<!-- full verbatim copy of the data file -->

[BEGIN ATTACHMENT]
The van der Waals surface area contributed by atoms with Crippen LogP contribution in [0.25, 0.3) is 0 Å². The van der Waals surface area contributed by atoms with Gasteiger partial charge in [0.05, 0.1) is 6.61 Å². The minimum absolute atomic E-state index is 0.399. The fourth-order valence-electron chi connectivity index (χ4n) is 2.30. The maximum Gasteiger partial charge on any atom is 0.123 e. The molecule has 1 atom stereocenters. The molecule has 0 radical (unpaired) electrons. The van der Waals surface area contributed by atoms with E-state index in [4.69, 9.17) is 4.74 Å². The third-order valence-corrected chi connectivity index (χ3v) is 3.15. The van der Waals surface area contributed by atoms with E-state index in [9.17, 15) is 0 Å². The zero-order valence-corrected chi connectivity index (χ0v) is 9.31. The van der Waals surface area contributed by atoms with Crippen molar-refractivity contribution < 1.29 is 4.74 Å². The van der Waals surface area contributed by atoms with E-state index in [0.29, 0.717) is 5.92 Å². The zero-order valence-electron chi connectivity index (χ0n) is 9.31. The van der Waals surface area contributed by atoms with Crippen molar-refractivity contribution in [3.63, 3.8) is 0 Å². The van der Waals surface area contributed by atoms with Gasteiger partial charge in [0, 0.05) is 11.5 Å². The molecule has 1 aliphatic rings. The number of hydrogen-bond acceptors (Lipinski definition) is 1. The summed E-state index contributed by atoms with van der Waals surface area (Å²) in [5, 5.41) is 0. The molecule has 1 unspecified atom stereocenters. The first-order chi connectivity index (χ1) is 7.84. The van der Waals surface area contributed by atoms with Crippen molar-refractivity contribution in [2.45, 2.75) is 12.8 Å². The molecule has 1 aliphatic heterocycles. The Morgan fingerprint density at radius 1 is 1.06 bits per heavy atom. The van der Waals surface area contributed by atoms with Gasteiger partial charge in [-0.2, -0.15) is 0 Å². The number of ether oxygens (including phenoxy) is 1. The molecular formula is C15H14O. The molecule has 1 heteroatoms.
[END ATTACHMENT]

The van der Waals surface area contributed by atoms with Crippen LogP contribution in [0.25, 0.3) is 0 Å². The van der Waals surface area contributed by atoms with Gasteiger partial charge in [0.05, 0.1) is 6.61 Å². The minimum absolute atomic E-state index is 0.399. The fourth-order valence-electron chi connectivity index (χ4n) is 2.30. The maximum Gasteiger partial charge on any atom is 0.123 e. The molecule has 1 atom stereocenters. The molecule has 0 radical (unpaired) electrons. The van der Waals surface area contributed by atoms with E-state index in [4.69, 9.17) is 4.74 Å². The third-order valence-corrected chi connectivity index (χ3v) is 3.15. The van der Waals surface area contributed by atoms with E-state index in [9.17, 15) is 0 Å². The zero-order valence-corrected chi connectivity index (χ0v) is 9.31. The van der Waals surface area contributed by atoms with Crippen molar-refractivity contribution < 1.29 is 4.74 Å². The van der Waals surface area contributed by atoms with E-state index in [0.29, 0.717) is 5.92 Å². The zero-order valence-electron chi connectivity index (χ0n) is 9.31. The van der Waals surface area contributed by atoms with Crippen molar-refractivity contribution in [3.63, 3.8) is 0 Å². The van der Waals surface area contributed by atoms with Gasteiger partial charge in [0, 0.05) is 11.5 Å². The molecule has 1 aliphatic rings. The number of hydrogen-bond acceptors (Lipinski definition) is 1. The summed E-state index contributed by atoms with van der Waals surface area (Å²) in [5, 5.41) is 0. The molecule has 1 unspecified atom stereocenters. The first-order chi connectivity index (χ1) is 7.84. The van der Waals surface area contributed by atoms with Crippen molar-refractivity contribution in [2.45, 2.75) is 12.8 Å². The molecule has 1 aliphatic heterocycles. The Morgan fingerprint density at radius 1 is 1.06 bits per heavy atom. The van der Waals surface area contributed by atoms with Gasteiger partial charge in [-0.2, -0.15) is 0 Å². The number of ether oxygens (including phenoxy) is 1. The molecular formula is C15H14O. The molecule has 1 heteroatoms.